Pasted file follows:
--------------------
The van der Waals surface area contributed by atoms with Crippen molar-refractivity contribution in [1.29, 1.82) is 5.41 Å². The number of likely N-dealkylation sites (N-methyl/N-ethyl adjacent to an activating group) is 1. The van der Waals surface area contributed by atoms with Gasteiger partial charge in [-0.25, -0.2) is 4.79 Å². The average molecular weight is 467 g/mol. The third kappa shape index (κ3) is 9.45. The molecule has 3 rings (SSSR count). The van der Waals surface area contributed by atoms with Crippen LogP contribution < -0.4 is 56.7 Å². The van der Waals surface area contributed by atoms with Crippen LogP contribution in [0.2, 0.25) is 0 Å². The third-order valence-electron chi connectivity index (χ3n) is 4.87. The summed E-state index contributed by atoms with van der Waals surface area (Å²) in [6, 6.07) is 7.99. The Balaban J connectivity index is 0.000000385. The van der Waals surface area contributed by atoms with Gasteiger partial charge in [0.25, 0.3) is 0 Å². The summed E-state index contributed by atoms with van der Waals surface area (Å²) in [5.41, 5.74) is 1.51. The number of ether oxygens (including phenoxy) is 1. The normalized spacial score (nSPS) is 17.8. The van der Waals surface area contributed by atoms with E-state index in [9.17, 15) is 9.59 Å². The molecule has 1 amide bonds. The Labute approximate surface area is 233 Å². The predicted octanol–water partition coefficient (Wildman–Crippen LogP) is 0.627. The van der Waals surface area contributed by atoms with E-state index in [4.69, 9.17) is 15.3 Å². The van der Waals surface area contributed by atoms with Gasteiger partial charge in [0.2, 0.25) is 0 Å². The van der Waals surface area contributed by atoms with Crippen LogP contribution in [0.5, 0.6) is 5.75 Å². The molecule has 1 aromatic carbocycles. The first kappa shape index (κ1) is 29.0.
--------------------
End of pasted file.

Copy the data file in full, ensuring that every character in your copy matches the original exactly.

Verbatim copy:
The van der Waals surface area contributed by atoms with Crippen molar-refractivity contribution in [1.29, 1.82) is 5.41 Å². The number of likely N-dealkylation sites (N-methyl/N-ethyl adjacent to an activating group) is 1. The van der Waals surface area contributed by atoms with Gasteiger partial charge in [-0.25, -0.2) is 4.79 Å². The average molecular weight is 467 g/mol. The third kappa shape index (κ3) is 9.45. The molecule has 3 rings (SSSR count). The van der Waals surface area contributed by atoms with Crippen LogP contribution < -0.4 is 56.7 Å². The van der Waals surface area contributed by atoms with Crippen LogP contribution in [0.2, 0.25) is 0 Å². The third-order valence-electron chi connectivity index (χ3n) is 4.87. The summed E-state index contributed by atoms with van der Waals surface area (Å²) in [6, 6.07) is 7.99. The Balaban J connectivity index is 0.000000385. The van der Waals surface area contributed by atoms with Gasteiger partial charge in [0.25, 0.3) is 0 Å². The summed E-state index contributed by atoms with van der Waals surface area (Å²) in [5.41, 5.74) is 1.51. The number of ether oxygens (including phenoxy) is 1. The normalized spacial score (nSPS) is 17.8. The van der Waals surface area contributed by atoms with E-state index in [9.17, 15) is 9.59 Å². The molecule has 1 amide bonds. The Labute approximate surface area is 233 Å². The predicted octanol–water partition coefficient (Wildman–Crippen LogP) is 0.627. The van der Waals surface area contributed by atoms with E-state index in [4.69, 9.17) is 15.3 Å². The van der Waals surface area contributed by atoms with Gasteiger partial charge in [0.2, 0.25) is 0 Å². The van der Waals surface area contributed by atoms with Crippen LogP contribution in [0.5, 0.6) is 5.75 Å². The molecule has 1 aromatic carbocycles. The first kappa shape index (κ1) is 29.0.